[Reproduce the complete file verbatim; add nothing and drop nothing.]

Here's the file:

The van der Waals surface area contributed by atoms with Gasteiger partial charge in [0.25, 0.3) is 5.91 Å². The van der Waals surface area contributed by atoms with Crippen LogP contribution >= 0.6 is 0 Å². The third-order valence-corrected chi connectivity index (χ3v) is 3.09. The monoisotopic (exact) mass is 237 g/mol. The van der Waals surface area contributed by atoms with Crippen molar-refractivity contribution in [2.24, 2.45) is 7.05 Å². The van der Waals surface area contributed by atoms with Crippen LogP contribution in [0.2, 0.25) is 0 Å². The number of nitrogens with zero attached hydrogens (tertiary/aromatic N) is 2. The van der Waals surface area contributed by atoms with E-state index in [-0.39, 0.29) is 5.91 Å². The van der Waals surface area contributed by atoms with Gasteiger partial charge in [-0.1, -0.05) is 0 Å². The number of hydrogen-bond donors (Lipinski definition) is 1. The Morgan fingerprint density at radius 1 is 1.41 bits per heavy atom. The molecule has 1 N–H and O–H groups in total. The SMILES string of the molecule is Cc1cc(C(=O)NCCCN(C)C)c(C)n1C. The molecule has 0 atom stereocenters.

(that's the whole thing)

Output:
The van der Waals surface area contributed by atoms with Gasteiger partial charge in [0.25, 0.3) is 5.91 Å². The van der Waals surface area contributed by atoms with Crippen LogP contribution >= 0.6 is 0 Å². The third-order valence-corrected chi connectivity index (χ3v) is 3.09. The monoisotopic (exact) mass is 237 g/mol. The van der Waals surface area contributed by atoms with Crippen molar-refractivity contribution in [2.24, 2.45) is 7.05 Å². The van der Waals surface area contributed by atoms with Crippen LogP contribution in [0.2, 0.25) is 0 Å². The number of nitrogens with zero attached hydrogens (tertiary/aromatic N) is 2. The van der Waals surface area contributed by atoms with E-state index in [-0.39, 0.29) is 5.91 Å². The van der Waals surface area contributed by atoms with Gasteiger partial charge in [-0.1, -0.05) is 0 Å². The number of hydrogen-bond donors (Lipinski definition) is 1. The Morgan fingerprint density at radius 1 is 1.41 bits per heavy atom. The molecule has 1 N–H and O–H groups in total. The SMILES string of the molecule is Cc1cc(C(=O)NCCCN(C)C)c(C)n1C. The molecule has 0 atom stereocenters.